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About Anarres

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  • Birthday 02/09/1981

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  1. It's been the central focus of seven seasons of Game of Thrones, though. That, and the drama it generated among human beings - each with stories, histories, conversations, motivations, faults, etc. Fighting zombies is not nearly as interesting, and even though you can make any old premise cool if you tell the story well, it's still just going to be hordes of zombies.
  2. I doubt anyone can make it interesting without a complete overhaul of the faction. The White Walkers have literally said nothing at all. Nothing. Together with the wights they're just a swarm of animated bodies. A natural disaster with a humanoid appearance. Bran surmised a motivation behind their actions, but even that was thoroughly half-baked. The Three-Eyed Raven is the World's Memory? What kind of nonsense is that; not even his own family cares to come to him for more than a few Fun Facts. Did people even know there was such a thing as the Three-Eyed Raven? Probably not. Now perhaps there is going to be a moment in which Bran's (non-)participation in this event is given meaning, but I wouldn't count on it.
  3. I have my gripes with this episode, but the biggest surprise is seeing people complain about the writing of the episode by bigging up the most awful of genre-cliche's... prophecies. I'm glad this zombie stuff is by all appearances over and done with. It's been one of the weakest parts of the show.
  4. 5/10 It was nicely done, but it seemed formulaic, from the banter between the usual suspects to the telegraphed reversals (Littlefinger's 'imagine the worst', Daenerys and her 'the only way to get pregnant is to try!', and Jon and his truth-telling - I'd be amazed if there was a single person who believed Cersei wasn't lying about her decision). Theon gets kicked in the balls, of course. Come on now. That was just goofy and played for laughs. Speaking of which, the Night King on a dragon looks silly. He looks far more imposing on horseback than this. It's almost comedic. But all in all I'm glad we got to see Cersei have some time again. Lena Headey is by far the most impressive actress on the show and it sure beats having Jon and his Queen stare at each other. I suppose I'm not too excited for the final season. I find the lack of context about the Night King very dull. Heck, even the name Night King alone is only slightly better than Dark Lord. A disappointing season!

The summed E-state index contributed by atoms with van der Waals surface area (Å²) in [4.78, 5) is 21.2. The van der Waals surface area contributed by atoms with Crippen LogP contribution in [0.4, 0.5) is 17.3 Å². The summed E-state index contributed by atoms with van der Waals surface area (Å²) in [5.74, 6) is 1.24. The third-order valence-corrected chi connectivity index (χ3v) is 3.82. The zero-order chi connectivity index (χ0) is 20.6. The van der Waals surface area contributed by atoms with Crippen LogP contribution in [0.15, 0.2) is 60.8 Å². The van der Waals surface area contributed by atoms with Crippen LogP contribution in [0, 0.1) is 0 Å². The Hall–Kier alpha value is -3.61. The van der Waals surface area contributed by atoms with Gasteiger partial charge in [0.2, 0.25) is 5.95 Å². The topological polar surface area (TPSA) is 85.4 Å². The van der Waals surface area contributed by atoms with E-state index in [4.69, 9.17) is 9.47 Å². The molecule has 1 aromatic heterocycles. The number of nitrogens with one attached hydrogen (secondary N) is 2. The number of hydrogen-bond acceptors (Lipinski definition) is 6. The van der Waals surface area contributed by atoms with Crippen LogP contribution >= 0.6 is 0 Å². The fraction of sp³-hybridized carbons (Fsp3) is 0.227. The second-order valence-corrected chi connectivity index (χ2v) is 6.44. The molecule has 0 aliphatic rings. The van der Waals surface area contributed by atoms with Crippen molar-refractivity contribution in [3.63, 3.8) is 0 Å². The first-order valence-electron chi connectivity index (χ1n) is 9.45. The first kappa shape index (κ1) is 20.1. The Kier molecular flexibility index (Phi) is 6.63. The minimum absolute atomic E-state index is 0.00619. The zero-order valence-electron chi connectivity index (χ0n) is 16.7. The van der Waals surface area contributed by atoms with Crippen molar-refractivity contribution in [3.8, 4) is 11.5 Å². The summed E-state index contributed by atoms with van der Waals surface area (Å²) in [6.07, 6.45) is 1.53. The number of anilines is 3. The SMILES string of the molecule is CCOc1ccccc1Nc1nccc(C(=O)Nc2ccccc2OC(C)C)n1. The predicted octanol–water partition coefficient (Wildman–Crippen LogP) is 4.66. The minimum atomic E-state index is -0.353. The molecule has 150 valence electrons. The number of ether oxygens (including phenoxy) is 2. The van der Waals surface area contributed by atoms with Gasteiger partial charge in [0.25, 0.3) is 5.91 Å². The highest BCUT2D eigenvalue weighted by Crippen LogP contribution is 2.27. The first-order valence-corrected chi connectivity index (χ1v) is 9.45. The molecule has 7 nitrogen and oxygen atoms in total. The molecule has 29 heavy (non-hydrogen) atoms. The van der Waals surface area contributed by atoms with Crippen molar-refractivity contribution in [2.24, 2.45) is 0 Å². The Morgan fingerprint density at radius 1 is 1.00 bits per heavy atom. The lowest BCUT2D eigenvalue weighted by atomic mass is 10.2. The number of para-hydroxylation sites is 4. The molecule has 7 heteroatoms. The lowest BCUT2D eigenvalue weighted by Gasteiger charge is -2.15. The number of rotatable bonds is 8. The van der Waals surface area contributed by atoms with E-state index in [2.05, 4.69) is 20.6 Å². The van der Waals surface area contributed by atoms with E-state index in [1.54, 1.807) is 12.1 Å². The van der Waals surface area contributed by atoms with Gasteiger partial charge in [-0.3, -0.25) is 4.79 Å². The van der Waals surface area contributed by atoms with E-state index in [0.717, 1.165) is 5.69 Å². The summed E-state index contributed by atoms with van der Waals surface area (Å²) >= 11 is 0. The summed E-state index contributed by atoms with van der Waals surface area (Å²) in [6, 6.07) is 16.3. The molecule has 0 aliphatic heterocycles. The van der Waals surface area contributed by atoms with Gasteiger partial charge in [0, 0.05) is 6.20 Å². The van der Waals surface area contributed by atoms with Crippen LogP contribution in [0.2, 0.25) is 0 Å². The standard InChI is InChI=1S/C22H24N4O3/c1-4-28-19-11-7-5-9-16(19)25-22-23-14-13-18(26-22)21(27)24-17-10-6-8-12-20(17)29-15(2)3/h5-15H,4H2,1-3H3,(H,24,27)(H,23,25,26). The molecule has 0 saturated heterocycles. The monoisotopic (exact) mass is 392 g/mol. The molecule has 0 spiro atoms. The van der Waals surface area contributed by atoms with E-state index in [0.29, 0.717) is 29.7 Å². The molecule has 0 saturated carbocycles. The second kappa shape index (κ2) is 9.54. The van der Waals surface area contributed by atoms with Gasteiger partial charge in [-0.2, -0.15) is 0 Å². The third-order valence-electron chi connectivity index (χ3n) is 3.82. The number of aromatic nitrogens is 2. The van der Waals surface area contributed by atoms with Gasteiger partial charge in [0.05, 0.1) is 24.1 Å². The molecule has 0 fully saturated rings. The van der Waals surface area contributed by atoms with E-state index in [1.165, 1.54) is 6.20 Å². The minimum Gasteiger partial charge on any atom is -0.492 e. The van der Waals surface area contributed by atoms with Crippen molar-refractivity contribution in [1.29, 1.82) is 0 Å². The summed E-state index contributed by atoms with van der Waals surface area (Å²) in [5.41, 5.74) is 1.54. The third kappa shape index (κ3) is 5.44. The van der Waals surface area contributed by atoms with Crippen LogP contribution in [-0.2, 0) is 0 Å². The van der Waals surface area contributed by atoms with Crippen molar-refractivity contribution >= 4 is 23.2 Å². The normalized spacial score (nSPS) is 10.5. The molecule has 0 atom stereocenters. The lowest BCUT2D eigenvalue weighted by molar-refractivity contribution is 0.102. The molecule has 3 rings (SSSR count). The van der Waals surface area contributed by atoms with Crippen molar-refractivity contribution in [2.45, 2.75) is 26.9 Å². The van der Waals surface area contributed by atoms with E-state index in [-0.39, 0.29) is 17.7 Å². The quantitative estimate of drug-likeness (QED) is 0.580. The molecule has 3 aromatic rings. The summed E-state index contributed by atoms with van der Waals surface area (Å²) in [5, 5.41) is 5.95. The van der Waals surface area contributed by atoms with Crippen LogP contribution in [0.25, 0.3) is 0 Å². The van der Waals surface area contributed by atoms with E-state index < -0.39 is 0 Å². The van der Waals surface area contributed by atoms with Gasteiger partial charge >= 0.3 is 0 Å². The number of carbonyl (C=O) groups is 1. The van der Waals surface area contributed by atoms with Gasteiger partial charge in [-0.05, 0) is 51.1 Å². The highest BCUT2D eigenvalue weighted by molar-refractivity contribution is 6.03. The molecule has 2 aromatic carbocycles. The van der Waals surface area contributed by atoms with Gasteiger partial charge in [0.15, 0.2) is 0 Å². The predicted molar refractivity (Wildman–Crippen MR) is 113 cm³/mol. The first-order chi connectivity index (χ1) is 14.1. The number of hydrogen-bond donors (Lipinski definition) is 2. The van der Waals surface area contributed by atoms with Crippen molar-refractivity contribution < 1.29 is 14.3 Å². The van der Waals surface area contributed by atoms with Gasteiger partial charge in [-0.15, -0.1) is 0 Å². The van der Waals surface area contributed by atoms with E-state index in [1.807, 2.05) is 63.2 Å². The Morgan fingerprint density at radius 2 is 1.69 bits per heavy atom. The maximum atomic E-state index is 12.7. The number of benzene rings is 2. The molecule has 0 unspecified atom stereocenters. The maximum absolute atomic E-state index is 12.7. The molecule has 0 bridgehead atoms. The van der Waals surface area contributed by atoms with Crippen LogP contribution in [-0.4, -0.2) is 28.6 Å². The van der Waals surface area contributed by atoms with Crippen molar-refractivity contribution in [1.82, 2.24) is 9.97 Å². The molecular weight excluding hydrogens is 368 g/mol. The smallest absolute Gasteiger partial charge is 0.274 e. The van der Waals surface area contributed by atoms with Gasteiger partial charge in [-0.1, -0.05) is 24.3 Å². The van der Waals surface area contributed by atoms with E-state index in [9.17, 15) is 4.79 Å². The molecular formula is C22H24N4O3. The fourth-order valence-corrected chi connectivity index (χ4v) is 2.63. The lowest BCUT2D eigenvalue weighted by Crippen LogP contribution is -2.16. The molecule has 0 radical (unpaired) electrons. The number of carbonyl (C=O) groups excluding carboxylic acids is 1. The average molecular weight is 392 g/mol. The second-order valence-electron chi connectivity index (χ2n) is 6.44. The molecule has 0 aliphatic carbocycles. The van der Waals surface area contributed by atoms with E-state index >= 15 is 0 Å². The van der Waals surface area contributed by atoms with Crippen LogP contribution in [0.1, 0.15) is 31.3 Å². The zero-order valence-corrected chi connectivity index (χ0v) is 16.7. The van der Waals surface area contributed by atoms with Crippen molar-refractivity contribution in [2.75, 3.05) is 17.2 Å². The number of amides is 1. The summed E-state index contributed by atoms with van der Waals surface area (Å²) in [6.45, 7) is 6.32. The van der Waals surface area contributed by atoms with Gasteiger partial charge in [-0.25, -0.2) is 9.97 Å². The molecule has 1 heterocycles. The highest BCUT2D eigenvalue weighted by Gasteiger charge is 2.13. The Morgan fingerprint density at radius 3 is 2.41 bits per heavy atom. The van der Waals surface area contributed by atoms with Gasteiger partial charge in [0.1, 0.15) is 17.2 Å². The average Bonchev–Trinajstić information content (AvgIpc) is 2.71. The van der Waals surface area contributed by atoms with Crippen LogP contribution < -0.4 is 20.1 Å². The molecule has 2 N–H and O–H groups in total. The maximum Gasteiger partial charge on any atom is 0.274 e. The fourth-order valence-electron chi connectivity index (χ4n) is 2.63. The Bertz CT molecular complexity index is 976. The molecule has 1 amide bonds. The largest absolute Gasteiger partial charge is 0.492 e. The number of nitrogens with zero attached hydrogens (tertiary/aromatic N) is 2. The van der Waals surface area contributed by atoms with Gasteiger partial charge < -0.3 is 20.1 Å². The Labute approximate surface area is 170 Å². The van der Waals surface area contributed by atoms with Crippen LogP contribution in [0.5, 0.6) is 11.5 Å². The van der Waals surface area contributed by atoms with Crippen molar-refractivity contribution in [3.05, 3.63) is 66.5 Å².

5. I'll give it a 6. It was enjoyable in a way that action flicks are enjoyable - but it was below what I've come to expect from GoT. Far too many contrivances, and I don't think it was possible for me to have cared less about Dragon #3 being hit. I suspect this was supposed to be the big event of the episode, but even Drogon is barely a character in his own right, #2 and #3 are not at all.
  6. Now there's a twist that'll have the ratings board scratching their heads!
  7. This episode underlined my policy to "just enjoy it for what it is". It's nothing like the first couple of seasons at this point, but whatever - until someone else bothers making a big-budget fantasy series I'll just enjoy the wrap-up season of Game of Thrones. I've seen to much of the story to now suddenly stop watching. I suppose they wanted the dragon's death to be a major issue, but we've seen this guy do what? Sit around in a dungeon, do one fly-by over Mereen, and well... what else? That's no way to build a connection. It turned into a total 'meh' situation, not helped by the painfully obvious foreshadowing with... the... slow... panning.... of ... the ... camera... come on! Things I want to see in the final episode: - Euron and Yara situation resolved. - Greyworm return. - Resolution to the Bank and Golden Company story. - Anything at Winterfell. - Arya to face-change into the meeting with Cersei... but as which character?!